We need to argue for children’s right to participation in music for its own merits to enhance/promote happiness, enjoyment, well-being, relationships and movement – but how do we ensure all of this with the diverse family structures and practices already discussed?
For more information about Dr Carolyn Blackburn, please click here.
Blackburn, C (2016) Relationship-based early intervention services for children with complex disabilities Journal of Children’s Services Vol. 11 Iss: 4, pp.330-344 https://www.emeraldinsight.com/doi/full/10.1108/JCS-04-2016-0008
Blackburn, C (2016) Communicative musicality podcast https://earlyyears.academy/carolyn-blackburn-early-years-podcast-episode-006
Blackburn, C (2015) Communicative musicality: sounds rhythms and pulses in music and language https://www.bcu.ac.uk/research/stories/communicative-musicality
Contact a Family https://www.cafamily.org.uk
Cross Party Manifesto The 1001 Critical Days https://www.1001criticaldays.co.uk/sites/default/files/1001%20days_oct16_1st.pdf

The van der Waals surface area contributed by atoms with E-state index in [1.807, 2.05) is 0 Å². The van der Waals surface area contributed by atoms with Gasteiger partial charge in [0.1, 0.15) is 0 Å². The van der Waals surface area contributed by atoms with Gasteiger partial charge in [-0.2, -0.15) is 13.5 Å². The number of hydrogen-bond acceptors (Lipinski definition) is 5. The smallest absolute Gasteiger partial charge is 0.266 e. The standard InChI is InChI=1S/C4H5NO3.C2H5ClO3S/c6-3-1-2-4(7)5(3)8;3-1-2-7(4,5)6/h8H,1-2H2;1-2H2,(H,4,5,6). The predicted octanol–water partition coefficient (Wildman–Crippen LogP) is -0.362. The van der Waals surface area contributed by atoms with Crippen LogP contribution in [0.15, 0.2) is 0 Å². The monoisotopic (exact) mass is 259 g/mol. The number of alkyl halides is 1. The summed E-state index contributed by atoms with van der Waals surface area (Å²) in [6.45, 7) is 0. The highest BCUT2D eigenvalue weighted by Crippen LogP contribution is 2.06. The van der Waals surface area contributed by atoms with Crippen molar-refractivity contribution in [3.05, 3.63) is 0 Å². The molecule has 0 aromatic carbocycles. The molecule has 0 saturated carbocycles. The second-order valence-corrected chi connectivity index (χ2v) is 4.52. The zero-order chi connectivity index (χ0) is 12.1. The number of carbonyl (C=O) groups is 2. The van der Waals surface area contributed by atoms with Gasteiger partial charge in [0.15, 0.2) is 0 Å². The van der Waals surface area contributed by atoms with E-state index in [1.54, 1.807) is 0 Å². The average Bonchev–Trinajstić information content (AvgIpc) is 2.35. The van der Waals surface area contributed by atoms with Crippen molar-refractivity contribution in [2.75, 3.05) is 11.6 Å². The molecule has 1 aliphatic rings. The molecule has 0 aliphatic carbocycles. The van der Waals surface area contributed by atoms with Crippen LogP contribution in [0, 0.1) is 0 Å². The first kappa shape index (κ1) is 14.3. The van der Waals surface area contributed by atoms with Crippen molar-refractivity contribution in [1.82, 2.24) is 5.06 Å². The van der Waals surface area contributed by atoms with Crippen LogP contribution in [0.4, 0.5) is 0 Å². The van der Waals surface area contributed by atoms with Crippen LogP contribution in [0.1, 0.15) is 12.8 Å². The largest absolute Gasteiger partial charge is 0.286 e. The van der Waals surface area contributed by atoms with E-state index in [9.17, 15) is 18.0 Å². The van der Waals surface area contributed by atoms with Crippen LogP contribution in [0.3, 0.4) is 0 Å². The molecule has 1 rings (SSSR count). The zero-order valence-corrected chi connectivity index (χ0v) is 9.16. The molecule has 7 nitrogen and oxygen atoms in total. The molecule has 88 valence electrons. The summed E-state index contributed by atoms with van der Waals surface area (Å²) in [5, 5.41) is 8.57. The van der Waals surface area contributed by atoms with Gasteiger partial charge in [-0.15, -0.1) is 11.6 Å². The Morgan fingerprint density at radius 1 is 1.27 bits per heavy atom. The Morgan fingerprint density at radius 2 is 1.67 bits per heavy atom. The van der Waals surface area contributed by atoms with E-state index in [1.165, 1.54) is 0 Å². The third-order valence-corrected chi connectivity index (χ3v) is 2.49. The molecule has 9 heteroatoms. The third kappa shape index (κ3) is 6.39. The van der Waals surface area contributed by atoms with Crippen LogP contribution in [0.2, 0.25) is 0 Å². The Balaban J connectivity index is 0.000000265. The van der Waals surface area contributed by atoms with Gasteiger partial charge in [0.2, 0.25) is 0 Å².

Department for Education (2016) Statistics: Early Years Foundation Stage Profile edited by the DfE (London)
Hallam, S (2015) The Power of Music: a research synthesis of the impact of actively making music on the intellectual, social and personal development of children and young people London: Music Education Council
Pitt, J (2014) An Exploratory Study of the Role of Music with Participants in Children’s Centres Unpublished PhD Thesis London: Roehampton University
Royal College of Paediatrics and Child Health, (2017) State of Child Health Report https://www.rcpch.ac.uk/system/files/protected/page/SOCH-UK-2017.pdf
The Guardian, Number of UK children living in poverty jumps by 200,000 in a year 28.6.2016
Williams, KE, Barrett, MS, Welch, GF, Abad, V and Broughton, M 2015) Associations between early shared music activities in the home and later child outcomes: Findings from the Longitudinal Study of Australian Children. Early Childhood Research Quarterly (21) (2015) 113-124
Young, S (2007) Changing tune: reconceptualising music with under three-year-olds International Journal of Early Years Education, 13:3, 289-303
About the author
Dr Carolyn Blackburn is a Senior Research Fellow in the Centre for the Study of Practice and Culture in Education, Birmingham City University.
Carolyn has worked in the field of early childhood inclusion and intervention for 20 years and has specialised in developmental risk from prenatal exposure to alcohol and educational outcomes for children in social care.